The Great American Roadtrip: Meeting Wolverine

Meeting Wolverine

Meeting Wolverine

Meeting WolverineMarin Headlands
1 Apr 2011

Let’s meet Wolverine. Remember how in the French movie Amelie a gnome is kidnapped from Paris and taken on a trip around the world, with photographs of the gnome in exotic locations being sent back?

Well, my darling daughter snuck into her boss’s office and kidnapped a figurine of Hugh Jackman as Wolverine with the same idea in mind.

So a lot of our trip involved posing Wolverine and Routebear at iconic locations.

Finding WolverineWe began at the southern outlook to the Golden Gate Bridge, where we had to park with not an American coin between us to feed the meters. We didn’t spend long there, but my daughter jumped a fence, collected a few flowers, and posed with her mate Sparkles. With San Franciscan flowers in their hair.

Fish and chips and Anchor Steam, oh my!

Over the bridge and down the hill to Sausalito. We managed to find some coins for the parking, and we wandered around that delightful little town. I’d been there a couple of times before, and we looked in at all the tourist traps along the way to a sweet little fish and chip shop I knew.

Took some time. My party was all tourist and Sausalito is the sort of town happy to lure them in. We bought knick-knacks – I bought a San Francisco Starbucks mug – and we were pretty well burdened with souvenirs when we sat down for lunch.

Finding WolverineIn the photo, I’m happy with a foaming mug of local beer, fish and chips on the way, and the company of four happy people. I’m also badly in need of a shave. I’d shaved that morning, but that morning had been on the far side of the Pacific well over twenty-four hours ago.

After a drink – and that may have been another mistake on top of fatigue, driving a strange car in a strange land – we headed off to explore the Marin Headlands. I only had the foggiest idea of the roads, and the GPS wasn’t a real lot of help. Still, we had fun.

Finding Wolverine

Meeting Wolverine

Here’s Wolverine, posing on top of a cement dome covering on old missile silo. Or something. The place was full of odd little places, all with stupendous views.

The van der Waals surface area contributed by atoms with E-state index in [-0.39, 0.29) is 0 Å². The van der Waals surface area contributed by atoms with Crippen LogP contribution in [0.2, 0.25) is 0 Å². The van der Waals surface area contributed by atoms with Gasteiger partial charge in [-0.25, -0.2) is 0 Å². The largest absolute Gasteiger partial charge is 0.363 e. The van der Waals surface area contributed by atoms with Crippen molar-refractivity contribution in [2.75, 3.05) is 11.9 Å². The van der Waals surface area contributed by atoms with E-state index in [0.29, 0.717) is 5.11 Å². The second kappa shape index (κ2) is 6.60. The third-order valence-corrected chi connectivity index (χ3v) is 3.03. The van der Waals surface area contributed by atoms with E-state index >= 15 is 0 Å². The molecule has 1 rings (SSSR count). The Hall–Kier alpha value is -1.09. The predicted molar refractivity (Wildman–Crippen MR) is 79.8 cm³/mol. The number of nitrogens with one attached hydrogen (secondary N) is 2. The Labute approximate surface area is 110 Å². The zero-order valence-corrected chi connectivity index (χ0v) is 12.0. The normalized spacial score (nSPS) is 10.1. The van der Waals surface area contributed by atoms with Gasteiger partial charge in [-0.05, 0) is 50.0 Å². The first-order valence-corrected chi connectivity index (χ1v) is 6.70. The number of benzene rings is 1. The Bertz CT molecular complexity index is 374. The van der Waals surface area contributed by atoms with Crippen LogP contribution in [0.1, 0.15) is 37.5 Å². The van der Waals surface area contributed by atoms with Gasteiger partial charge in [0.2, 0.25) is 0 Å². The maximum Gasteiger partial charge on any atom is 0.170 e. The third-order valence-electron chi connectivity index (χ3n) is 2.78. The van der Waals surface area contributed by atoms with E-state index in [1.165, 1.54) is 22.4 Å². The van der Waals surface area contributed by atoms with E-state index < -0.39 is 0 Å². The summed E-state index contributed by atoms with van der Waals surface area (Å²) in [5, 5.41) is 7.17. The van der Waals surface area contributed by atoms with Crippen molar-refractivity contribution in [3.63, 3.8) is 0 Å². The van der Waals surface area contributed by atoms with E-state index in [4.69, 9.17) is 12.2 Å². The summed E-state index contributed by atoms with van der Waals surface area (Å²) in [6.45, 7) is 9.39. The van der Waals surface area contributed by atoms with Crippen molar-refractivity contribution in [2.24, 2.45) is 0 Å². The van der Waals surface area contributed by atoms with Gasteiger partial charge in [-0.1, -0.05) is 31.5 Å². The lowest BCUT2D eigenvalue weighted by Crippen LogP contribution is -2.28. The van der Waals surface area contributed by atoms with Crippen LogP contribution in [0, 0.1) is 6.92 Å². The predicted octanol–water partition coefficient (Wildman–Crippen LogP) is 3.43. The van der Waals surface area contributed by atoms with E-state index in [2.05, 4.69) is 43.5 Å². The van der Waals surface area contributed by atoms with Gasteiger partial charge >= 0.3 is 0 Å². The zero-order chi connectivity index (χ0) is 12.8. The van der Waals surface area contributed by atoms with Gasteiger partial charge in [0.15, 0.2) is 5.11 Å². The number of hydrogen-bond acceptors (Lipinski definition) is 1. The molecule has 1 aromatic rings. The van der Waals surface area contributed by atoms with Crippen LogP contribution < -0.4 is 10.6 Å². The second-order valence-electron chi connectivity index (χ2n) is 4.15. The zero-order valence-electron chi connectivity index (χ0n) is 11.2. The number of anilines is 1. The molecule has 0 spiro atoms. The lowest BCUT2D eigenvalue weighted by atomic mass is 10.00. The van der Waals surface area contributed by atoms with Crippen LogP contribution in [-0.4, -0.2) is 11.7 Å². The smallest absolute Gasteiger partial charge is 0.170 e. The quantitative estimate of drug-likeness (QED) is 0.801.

Finally, we found the jackpot. A winding road led us up to an outlook perched on a steep hillside. We filled a slot in the car park, walked up to the railings where a million photographers had aimed their cameras south-west, and drank in that postcard view.

Meeting WolverineA glorious day and we must have taken a hundred photographs. Maybe I’ll stitch together a panorama, but we’ve all seen it before. This was definitely the spot to get out Wolverine for the money shot.

And we did. There he is sitting on the railing, flower in his plastic hair, on top of the world.

A brush with death

Wolverine was an advanced figurine. His head and limbs moved independently and he could be posed in a variety of exciting stances. However, over time the rubber bands that allowed him to move without falling apart had perished one by one. Possibly a sedentary life on a bookshelf had kept him healthy, but now that he was a world traveller, the movement, the posing, the bouncing, and the drinking had affected his internals.

His limbs now had a tendency to fall off. We’d done our best with blue-tack and sticky tape, but it wasn’t a complete solution, and as we removed him from the railing, his arm dropped off and landed on the other side, on the edge of a precipice that ended in the Bay a long, long way down.

We looked at each other, and my daring daughter gave us all a last farewell look, climbed over the railing and reached for Wolverine’s hand.

A moment of silent terror and the rescue was complete. We were all together on the good side of the rails. Wolverine was safely placed on the van dashboard, and with the movement on the roads, he just went to pieces as we headed back over the bridge and home to Fort Mason.


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    1. There’ll be some colourful reports coming up. IIRC he got married in Vegas and nearly fell off the Hoover Dam.

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